When researching farming practices along the coastal areas of Kenya, we established that informal and formal agreements between farmers and bed and breakfast, hotel and restaurant businesses provide business security and highly favourable prices compared to those in the Western regions of the country who rely mostly on brokers or cooperatives. With buyers located near farms, smallholders also face lower transportation costs as part of their business costs. In many instances, buyers come and collect products at the gates. These buyers also include walk-in customers in geographical areas with the most active tourism sectors.
While COVID-19 has challenged normal markets patterns, a key lesson from small-holders in East Africa is the continued effective adoption of digital platforms for marketing and sharing of information among farmers and other role players to find alternatives. Online farmers communities, with digital auction markets for their products, emerged about five years ago as an innovative response to price and information abuses by brokers along the value chains and are now well established. These include online auction platforms designed by organisations including MercyCorp, where sellers of agricultural products are formally registered and supported to sell through live bidding processes.
The 400 000 member strong Digital Farmers Kenya (DFK) community uses Facebook to share information and advice about production activities and product choices, put simply, what to farm, where to farm it and what market prices to expect thereafter. Some information relates to solutions for biological challenges that are being experienced before and during cultivation, for example plant and animal diseases.
Farming communities on digital platforms require input from stakeholders along the production and marketing value chains and for a varied number of products, including private suppliers of agricultural chemicals, government extension services with expert knowledge and retailers.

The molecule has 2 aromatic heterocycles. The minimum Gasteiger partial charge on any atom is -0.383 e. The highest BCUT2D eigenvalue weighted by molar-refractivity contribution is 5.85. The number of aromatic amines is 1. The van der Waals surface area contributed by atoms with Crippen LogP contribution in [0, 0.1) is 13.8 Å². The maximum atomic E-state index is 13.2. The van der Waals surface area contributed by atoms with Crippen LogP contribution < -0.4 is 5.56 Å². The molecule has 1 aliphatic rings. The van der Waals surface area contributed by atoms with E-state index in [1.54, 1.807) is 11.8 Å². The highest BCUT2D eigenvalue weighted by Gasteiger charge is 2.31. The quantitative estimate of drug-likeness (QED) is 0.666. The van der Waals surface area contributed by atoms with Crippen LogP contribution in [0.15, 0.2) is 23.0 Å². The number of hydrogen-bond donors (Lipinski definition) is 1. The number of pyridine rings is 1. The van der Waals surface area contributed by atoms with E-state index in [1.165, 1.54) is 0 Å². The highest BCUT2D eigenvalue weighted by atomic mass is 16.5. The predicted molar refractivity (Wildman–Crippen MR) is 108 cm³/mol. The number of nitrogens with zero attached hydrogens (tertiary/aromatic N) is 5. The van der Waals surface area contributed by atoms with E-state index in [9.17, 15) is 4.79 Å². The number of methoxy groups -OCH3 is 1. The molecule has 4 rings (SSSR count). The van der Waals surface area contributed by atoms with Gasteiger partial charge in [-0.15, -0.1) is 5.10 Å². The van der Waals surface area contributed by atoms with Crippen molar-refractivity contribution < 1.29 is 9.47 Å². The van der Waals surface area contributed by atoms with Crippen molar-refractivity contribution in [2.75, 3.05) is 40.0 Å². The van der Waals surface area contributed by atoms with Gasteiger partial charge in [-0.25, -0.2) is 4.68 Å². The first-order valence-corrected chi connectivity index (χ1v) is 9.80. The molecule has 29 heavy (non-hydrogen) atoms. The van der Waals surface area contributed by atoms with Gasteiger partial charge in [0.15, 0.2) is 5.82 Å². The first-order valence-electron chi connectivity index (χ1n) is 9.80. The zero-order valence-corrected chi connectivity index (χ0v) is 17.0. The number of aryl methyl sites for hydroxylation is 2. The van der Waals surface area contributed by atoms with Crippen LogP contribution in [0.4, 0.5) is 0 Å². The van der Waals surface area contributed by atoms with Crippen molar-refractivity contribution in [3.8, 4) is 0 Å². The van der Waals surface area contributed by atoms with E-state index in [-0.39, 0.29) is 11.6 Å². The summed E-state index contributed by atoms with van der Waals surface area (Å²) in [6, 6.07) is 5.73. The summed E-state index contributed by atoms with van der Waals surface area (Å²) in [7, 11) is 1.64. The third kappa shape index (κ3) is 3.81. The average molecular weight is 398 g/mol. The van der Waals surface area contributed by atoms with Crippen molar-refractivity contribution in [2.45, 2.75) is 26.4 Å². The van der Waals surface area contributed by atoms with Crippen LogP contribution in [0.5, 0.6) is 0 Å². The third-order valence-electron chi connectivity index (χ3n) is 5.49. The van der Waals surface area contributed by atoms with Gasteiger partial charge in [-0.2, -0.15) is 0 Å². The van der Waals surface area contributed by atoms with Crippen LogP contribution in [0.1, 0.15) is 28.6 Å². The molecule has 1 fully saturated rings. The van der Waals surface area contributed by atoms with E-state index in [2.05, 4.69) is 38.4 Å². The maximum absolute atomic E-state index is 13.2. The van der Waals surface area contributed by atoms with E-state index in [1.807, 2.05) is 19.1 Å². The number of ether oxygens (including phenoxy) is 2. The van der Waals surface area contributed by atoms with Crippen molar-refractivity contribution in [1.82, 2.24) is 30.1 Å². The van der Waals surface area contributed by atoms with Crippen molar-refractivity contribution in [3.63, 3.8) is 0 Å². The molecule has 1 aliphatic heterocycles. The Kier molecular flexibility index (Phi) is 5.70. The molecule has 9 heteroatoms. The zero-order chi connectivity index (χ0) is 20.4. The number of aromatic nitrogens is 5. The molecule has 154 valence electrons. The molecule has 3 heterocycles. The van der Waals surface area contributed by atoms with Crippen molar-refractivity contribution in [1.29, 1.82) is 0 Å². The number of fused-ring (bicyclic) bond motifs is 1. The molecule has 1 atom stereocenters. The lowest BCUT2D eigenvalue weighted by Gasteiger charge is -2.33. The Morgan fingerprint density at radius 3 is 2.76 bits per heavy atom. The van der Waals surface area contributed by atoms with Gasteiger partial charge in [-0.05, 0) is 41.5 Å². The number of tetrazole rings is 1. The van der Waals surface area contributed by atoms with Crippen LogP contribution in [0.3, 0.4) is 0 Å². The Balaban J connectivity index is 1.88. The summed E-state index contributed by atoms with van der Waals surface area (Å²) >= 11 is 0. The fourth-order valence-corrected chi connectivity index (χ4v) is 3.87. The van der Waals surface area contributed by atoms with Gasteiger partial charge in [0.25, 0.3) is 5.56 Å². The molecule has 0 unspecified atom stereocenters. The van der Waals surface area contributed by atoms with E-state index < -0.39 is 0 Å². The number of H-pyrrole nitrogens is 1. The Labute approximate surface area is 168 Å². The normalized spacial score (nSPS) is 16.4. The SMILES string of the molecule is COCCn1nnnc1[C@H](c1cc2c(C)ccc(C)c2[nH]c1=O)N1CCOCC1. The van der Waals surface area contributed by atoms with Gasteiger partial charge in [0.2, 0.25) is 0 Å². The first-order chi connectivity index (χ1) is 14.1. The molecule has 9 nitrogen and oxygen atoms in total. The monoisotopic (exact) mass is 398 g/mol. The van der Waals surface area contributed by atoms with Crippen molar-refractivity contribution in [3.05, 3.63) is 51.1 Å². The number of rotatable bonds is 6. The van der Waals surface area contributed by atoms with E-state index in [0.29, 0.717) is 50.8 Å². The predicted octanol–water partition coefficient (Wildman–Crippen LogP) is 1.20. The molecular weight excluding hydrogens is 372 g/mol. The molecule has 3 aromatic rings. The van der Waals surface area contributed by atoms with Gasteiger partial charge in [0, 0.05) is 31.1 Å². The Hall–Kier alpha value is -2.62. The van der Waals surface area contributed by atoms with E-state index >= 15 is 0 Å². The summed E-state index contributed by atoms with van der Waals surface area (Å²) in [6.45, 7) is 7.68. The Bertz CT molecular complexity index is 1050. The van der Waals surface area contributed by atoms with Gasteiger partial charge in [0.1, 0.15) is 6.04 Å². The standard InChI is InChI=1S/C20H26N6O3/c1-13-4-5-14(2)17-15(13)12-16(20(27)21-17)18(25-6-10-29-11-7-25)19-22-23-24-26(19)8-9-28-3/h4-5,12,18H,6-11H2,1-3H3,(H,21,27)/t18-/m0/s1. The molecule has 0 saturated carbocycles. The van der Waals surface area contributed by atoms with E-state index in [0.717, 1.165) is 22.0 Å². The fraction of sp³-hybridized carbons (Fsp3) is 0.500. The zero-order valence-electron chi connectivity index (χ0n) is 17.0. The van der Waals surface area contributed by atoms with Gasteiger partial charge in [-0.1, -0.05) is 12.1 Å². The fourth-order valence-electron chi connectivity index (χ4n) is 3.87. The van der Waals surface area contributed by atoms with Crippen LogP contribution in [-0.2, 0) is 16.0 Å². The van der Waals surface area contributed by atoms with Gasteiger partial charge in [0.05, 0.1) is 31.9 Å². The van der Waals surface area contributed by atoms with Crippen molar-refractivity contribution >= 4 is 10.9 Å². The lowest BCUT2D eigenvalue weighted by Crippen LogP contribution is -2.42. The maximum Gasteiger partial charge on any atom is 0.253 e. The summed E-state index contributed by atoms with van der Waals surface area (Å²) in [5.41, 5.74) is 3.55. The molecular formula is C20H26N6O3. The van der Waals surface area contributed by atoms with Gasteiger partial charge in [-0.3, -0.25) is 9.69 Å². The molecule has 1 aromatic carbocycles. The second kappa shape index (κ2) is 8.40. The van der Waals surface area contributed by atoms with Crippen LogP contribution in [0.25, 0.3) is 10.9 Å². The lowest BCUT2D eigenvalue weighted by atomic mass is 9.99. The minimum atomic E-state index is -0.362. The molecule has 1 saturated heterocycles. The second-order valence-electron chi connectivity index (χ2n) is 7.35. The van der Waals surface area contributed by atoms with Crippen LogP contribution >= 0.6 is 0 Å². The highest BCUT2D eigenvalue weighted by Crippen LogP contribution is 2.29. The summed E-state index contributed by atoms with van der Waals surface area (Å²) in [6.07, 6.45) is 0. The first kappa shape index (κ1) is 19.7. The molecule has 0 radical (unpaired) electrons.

These lessons from East Africa have been discussed for appropriate adoption for South African emerging small farmers, especially in national efforts around land redistribution strategies. Land reform policy strategies in South Africa can only move forward through ensuring that beneficiaries of land reform programmes – aimed at producing commercial farmers – are trained appropriately for operating fully on digital platforms or markets. Digital markets are now simply the future for farmers and related stakeholders in the value chain across the continent to survive the impact of the pandemic, enabling farmers to advertise products, bid for prices and secure essential buyers.
Covid-19 can provide government departments tasked with implementing land reform policies with the impetus to accelerate the establishment of essential digital platforms, the formation of networks and the roll-out of relevant training. Tried and tested digital platforms and practices can be adopted from various parts of the continent, including East Africa with readily available and relevant lessons to help our emerging farmers not just survive, but thrive.